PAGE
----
26 May 2023

Senior police investigator concerned by perception police were 'colluding with defence' in Lehrmann trial

| Lizzie Waymouth
Commander Joanne Cameron at the Board of Inquiry

Commander Joanne Cameron told the Board of Inquiry yesterday that she had observed in late 2021 that the relationship between the DPP and police had “diminished”. Photo: Screenshot.

A senior police investigator involved in the Bruce Lehrmann trial said she advised police officers not to speak to defence counsel because of the “perception police were somehow colluding with the defence to bring favour to their approach to the prosecution”.

Acting Assistant Commissioner Joanne Cameron, who was at the time of the Lehrmann trial a Commander in ACT Policing, spoke to the Board of Inquiry on Thursday (25 May) about a phone call she had with Detective Superintendent Scott Moller mid-trial in which he told her he had received a phone call directly from Mr Lehrmann’s lawyer Steven Whybrow.

Commander Cameron wrote in her diary at the time that she felt this was “not appropriate, at the very least from perceptions” and that communication should go through the DPP only.

READ ALSO There is still ‘confusion’ among ACT police about when to charge a suspect, officer in Lehrmann case says

In Thursday’s hearing (25 May), she explained that “given the sensitivities and the complexities that had already played out in this prosecution, given the intense interest from externals including media outlets with respect to the interactions that police and the DPP and the defence had been having”, she was concerned about the “perception people will make of our police officers”.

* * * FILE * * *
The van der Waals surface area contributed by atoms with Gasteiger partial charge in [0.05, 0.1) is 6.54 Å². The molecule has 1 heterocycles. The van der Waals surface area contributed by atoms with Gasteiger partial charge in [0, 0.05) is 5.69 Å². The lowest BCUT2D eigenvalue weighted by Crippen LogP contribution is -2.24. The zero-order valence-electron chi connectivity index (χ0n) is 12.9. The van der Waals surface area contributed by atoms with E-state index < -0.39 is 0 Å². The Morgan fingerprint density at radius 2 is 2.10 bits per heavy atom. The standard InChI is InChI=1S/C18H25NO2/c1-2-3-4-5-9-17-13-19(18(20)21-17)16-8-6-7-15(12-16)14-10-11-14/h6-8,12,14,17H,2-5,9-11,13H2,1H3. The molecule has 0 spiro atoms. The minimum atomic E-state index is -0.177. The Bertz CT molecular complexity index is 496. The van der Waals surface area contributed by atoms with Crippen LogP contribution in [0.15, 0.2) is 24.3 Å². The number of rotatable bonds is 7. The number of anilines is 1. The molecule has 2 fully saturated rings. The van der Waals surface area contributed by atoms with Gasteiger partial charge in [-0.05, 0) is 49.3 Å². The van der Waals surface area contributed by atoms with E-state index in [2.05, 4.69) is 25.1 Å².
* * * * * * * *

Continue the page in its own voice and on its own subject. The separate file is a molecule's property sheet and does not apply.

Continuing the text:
“We had been through 11 months of criticism, of alleged unfair or inappropriate behaviour by ACT Policing with respect to the prosecution, and these sorts of interactions, each time they happened … [were] potentially building these conspiratorial ideas that police were not conducting themselves with the very based core values we held ourselves to, and that concerned me.”

Commander Cameron contacted Director of Public Prosecutions Shane Drumgold to voice her concerns.

In a strongly worded email, she wrote: “I have advised my staff that all … witnesses avoid any communication with Defence counsel prior to the giving of their evidence in court or preferably until the conclusion of the matter at court generally.”

She explained to the inquiry: “I didn’t want any actions or perceptions of actions or judgements from others being made about what police were or weren’t doing … knowing some of those members were potential witnesses to the trial.”

Inquiry chair Walter Sofronoff KC put it to Commander Cameron that the email, without context, appears to be a “direction to police not to talk to defence counsel”, which would go against the principle of law that there is no property in a witness.

Commander Cameron acknowledged that, without the context, the email could be seen as “withholding the opportunity for defence to engage”, but “that’s not what I mean”. She acknowledged on reflection that she “could have softened the message” and that her “frustrations played out” at the time of the email, which was sent at 9 pm.

READ ALSO Police were ‘feeding’ inaccurate information in the hope of ‘derailing’ Bruce Lehrmann trial, DPP told inquiry

Commander Cameron also spoke of the breakdown of the relationship between the DPP and the police that she had observed after returning to ACT Policing in December 2021.

“I formed a view that that relationship had diminished,” she said, adding that “it was not just staff of ACT Policing.”

“In my role, I was obviously building those strategic relationships with other directorates of ACT Government, the office of the Director of Public Prosecutions, the Victims of Crime Commission, and it was in the re-establishment of those relationships at the commander level that I was given information that suggested that relationship had diminished.”

She further noted, “it is fair to say that I became aware of … difficulties” in communications between DPP staff and police involved in the Lehrmann matter, and that it was “fair to say there was tension”.

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